Poultry producers overrun by chicken
Big poultry companies Jamaica Broilers Group and Caribbean Broilers say they are likely to still be holding record-high inventory of chickens for the next six months.
That might have been good news in normal times for a country that favours poultry meat, but with demand decimated during the COVID-19 pandemic, it means the companies are uncertain they will be able to sell off enough of the supplies to deplete the stock, even amid the phased reopening of the economy, which started Monday.
The companies are especially dependent on the food services and tourism markets for sales.
The producers, who have both reported an average 40 per cent decline in chicken sales since the virus entered Jamaica in March, have been forced to cut production levels and have also turned to external storage space in an attempt to stem losses.
“I don’t think the industry has ever had this amount of chicken, quite frankly. The small farmers’ freezers are full, our freezers are full, and as far I know, the competition’s freezers are full,” Senior Vice-President of Operations and Finance at Jamaica Broilers, Ian Parsard, told the Financial Gleaner.
Parsard said it would take a doubling or tripling of demand for poultry over the next six months before operations at the country’s poultry producers begin to normalise.
The sector is pinning some of their hope on the recent announcement by the Ministry of Industry, Commerce, Agriculture and Fisheries to temporary suspend the import of agricultural goods to safeguard markets for locally produced goods, including chicken.
Jamaica’s reopening of the economy on June 1 and the announced opening of the borders to international guests, scheduled for June 15, will also start the recovery process for the country’s hotel and restaurant industries – both of which stand as major markets for poultry producers.
“We’re carrying more inventory than we ever have and we do need a lot of help in reducing that inventory. Unless the economy rebounds and consumption increases dramatically, we’re projecting about four to six months of high stock levels,” Head of Marketing and Regional Development for CB Group, Alicia Bogues, told the Financial Gleaner.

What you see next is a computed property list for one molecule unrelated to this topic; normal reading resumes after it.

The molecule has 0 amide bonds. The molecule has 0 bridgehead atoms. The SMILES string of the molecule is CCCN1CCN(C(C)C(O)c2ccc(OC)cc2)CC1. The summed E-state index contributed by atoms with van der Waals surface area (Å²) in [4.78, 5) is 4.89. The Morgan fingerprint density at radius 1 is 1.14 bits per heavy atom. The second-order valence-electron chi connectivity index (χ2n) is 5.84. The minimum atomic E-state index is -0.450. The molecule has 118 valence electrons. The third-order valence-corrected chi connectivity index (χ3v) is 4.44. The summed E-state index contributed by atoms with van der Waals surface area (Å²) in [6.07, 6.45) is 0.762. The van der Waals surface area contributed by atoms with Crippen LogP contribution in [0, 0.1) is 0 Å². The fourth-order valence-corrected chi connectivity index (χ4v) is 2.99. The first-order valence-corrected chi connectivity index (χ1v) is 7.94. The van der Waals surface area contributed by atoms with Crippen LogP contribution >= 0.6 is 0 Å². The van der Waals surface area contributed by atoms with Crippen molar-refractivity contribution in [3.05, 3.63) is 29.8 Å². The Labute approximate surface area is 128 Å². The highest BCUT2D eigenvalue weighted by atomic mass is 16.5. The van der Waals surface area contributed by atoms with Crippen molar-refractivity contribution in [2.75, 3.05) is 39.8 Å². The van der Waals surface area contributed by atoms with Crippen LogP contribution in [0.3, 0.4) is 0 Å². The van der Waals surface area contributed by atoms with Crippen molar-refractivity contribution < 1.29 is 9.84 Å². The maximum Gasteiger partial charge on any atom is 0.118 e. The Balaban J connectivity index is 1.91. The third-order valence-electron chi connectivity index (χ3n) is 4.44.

Last month, CB Group kick-started its strategy to lower inventory levels through its Recover Together initiative. It’s geared at assisting more than 2,000 restaurants, cook shops and food establishments get back on their feet through marketing support, flexible credit terms and product discounts.
In the interim, both Jamaica Broilers and Caribbean Broilers have been renting external cold storage from multiple suppliers, which according to Parsard, have space to spare due to the fallouts in business induced by the coronavirus.
For Jamaica Broilers normal inventory ranges from one million to two million kilogrammes at any one point in time.
As to what would be done with poultry that they are unable to find markets for immediately, Parsard said: “We will rotate the stock ... sell what was produced first, so there should be no issue with expiration.”
Neither Parsard nor Bogues named their suppliers of storage space.
The Government of Jamaica is also in the market for storage, and has been touring various warehousing facilities, looking for space for excess fruits, vegetables and meats under a programme meant to assist farmers and producers find markets for excess agricultural products.
Last month, Richard Lake and Lisa Hanna, the directors of St Ann-based agriculture and food-processing facility Lydford Logistics, indicated they were willing to provide cold storage space at their facility to the Ministry of Industry, Commerce, Agriculture and Fisheries.
Efforts to get a comment on whether the parties had struck a commercial arrangement following a tour of the Lydford Logistics facility by State Minister Floyd Green were unsuccessful.